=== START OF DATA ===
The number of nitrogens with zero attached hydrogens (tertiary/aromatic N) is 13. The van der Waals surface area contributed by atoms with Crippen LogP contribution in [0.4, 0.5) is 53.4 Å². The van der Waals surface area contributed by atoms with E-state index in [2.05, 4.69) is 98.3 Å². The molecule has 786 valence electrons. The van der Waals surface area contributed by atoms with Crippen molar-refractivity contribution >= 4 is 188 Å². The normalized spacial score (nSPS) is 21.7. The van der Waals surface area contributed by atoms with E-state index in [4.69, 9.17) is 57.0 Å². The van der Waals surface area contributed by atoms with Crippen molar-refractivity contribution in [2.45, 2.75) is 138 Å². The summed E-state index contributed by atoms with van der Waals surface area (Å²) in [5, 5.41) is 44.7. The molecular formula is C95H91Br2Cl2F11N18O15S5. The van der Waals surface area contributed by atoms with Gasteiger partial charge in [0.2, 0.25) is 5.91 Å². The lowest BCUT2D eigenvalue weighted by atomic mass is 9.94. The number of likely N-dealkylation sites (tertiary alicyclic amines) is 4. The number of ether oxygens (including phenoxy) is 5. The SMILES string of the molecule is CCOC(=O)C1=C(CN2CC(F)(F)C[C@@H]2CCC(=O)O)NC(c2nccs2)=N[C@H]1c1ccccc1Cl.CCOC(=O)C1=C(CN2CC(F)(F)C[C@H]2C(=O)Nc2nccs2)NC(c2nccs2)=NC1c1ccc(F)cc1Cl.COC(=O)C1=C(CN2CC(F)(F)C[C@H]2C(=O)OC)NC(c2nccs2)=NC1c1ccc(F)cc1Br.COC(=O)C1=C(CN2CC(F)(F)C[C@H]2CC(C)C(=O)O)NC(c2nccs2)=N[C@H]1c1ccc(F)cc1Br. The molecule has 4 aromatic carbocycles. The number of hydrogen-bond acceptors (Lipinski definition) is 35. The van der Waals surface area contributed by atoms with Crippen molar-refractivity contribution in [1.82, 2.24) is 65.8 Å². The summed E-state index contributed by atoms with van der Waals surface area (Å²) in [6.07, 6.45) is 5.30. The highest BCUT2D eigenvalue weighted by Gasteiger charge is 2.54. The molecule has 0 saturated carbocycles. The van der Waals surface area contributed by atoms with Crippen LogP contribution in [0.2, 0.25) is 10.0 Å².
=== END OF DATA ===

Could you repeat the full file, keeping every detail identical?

The number of nitrogens with zero attached hydrogens (tertiary/aromatic N) is 13. The van der Waals surface area contributed by atoms with Crippen LogP contribution in [0.4, 0.5) is 53.4 Å². The van der Waals surface area contributed by atoms with E-state index in [2.05, 4.69) is 98.3 Å². The molecule has 786 valence electrons. The van der Waals surface area contributed by atoms with Crippen molar-refractivity contribution >= 4 is 188 Å². The normalized spacial score (nSPS) is 21.7. The van der Waals surface area contributed by atoms with E-state index in [4.69, 9.17) is 57.0 Å². The van der Waals surface area contributed by atoms with Crippen molar-refractivity contribution in [2.45, 2.75) is 138 Å². The summed E-state index contributed by atoms with van der Waals surface area (Å²) in [5, 5.41) is 44.7. The molecular formula is C95H91Br2Cl2F11N18O15S5. The van der Waals surface area contributed by atoms with Gasteiger partial charge in [0.2, 0.25) is 5.91 Å². The lowest BCUT2D eigenvalue weighted by atomic mass is 9.94. The number of likely N-dealkylation sites (tertiary alicyclic amines) is 4. The number of ether oxygens (including phenoxy) is 5. The SMILES string of the molecule is CCOC(=O)C1=C(CN2CC(F)(F)C[C@@H]2CCC(=O)O)NC(c2nccs2)=N[C@H]1c1ccccc1Cl.CCOC(=O)C1=C(CN2CC(F)(F)C[C@H]2C(=O)Nc2nccs2)NC(c2nccs2)=NC1c1ccc(F)cc1Cl.COC(=O)C1=C(CN2CC(F)(F)C[C@H]2C(=O)OC)NC(c2nccs2)=NC1c1ccc(F)cc1Br.COC(=O)C1=C(CN2CC(F)(F)C[C@H]2CC(C)C(=O)O)NC(c2nccs2)=N[C@H]1c1ccc(F)cc1Br. The molecule has 4 aromatic carbocycles. The number of hydrogen-bond acceptors (Lipinski definition) is 35. The van der Waals surface area contributed by atoms with Crippen molar-refractivity contribution in [1.82, 2.24) is 65.8 Å². The summed E-state index contributed by atoms with van der Waals surface area (Å²) in [6.07, 6.45) is 5.30. The highest BCUT2D eigenvalue weighted by Gasteiger charge is 2.54. The molecule has 0 saturated carbocycles. The van der Waals surface area contributed by atoms with Crippen LogP contribution in [0.2, 0.25) is 10.0 Å².